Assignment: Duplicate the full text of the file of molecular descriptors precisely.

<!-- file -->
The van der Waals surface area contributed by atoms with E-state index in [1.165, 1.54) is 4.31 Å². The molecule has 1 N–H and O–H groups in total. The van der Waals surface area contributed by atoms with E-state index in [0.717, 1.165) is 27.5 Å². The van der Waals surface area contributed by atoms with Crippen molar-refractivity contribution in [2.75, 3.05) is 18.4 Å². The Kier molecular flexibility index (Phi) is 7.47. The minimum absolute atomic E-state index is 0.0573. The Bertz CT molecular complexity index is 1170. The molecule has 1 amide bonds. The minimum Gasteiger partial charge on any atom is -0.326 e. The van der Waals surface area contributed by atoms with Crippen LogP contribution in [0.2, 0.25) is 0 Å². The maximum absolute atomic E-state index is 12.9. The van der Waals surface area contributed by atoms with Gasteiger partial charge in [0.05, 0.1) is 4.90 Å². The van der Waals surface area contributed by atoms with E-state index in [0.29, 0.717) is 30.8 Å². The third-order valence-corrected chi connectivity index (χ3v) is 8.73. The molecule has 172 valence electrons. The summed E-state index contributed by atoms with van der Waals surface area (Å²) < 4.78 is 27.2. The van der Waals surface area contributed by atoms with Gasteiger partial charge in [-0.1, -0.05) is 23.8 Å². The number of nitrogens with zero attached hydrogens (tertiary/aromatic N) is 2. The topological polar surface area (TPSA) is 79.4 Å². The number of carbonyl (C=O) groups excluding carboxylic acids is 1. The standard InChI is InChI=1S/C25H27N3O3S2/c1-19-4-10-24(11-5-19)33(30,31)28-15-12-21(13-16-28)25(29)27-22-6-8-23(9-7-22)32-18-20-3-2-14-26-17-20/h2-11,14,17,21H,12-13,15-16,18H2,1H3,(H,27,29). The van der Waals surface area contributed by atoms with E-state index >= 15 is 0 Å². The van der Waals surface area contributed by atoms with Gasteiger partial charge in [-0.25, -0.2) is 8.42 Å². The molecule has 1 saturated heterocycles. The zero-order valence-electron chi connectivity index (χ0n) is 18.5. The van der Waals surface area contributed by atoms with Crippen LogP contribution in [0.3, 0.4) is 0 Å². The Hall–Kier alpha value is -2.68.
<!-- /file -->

The van der Waals surface area contributed by atoms with E-state index in [1.165, 1.54) is 4.31 Å². The molecule has 1 N–H and O–H groups in total. The van der Waals surface area contributed by atoms with E-state index in [0.717, 1.165) is 27.5 Å². The van der Waals surface area contributed by atoms with Crippen molar-refractivity contribution in [2.75, 3.05) is 18.4 Å². The Kier molecular flexibility index (Phi) is 7.47. The minimum absolute atomic E-state index is 0.0573. The Bertz CT molecular complexity index is 1170. The molecule has 1 amide bonds. The minimum Gasteiger partial charge on any atom is -0.326 e. The van der Waals surface area contributed by atoms with Crippen LogP contribution in [0.2, 0.25) is 0 Å². The maximum absolute atomic E-state index is 12.9. The van der Waals surface area contributed by atoms with Gasteiger partial charge in [0.05, 0.1) is 4.90 Å². The van der Waals surface area contributed by atoms with E-state index in [0.29, 0.717) is 30.8 Å². The third-order valence-corrected chi connectivity index (χ3v) is 8.73. The molecule has 172 valence electrons. The summed E-state index contributed by atoms with van der Waals surface area (Å²) < 4.78 is 27.2. The van der Waals surface area contributed by atoms with Gasteiger partial charge in [-0.1, -0.05) is 23.8 Å². The number of nitrogens with zero attached hydrogens (tertiary/aromatic N) is 2. The topological polar surface area (TPSA) is 79.4 Å². The number of carbonyl (C=O) groups excluding carboxylic acids is 1. The standard InChI is InChI=1S/C25H27N3O3S2/c1-19-4-10-24(11-5-19)33(30,31)28-15-12-21(13-16-28)25(29)27-22-6-8-23(9-7-22)32-18-20-3-2-14-26-17-20/h2-11,14,17,21H,12-13,15-16,18H2,1H3,(H,27,29). The van der Waals surface area contributed by atoms with E-state index >= 15 is 0 Å². The van der Waals surface area contributed by atoms with Gasteiger partial charge in [-0.25, -0.2) is 8.42 Å². The molecule has 1 saturated heterocycles. The zero-order valence-electron chi connectivity index (χ0n) is 18.5. The van der Waals surface area contributed by atoms with Crippen LogP contribution in [0.3, 0.4) is 0 Å². The Hall–Kier alpha value is -2.68.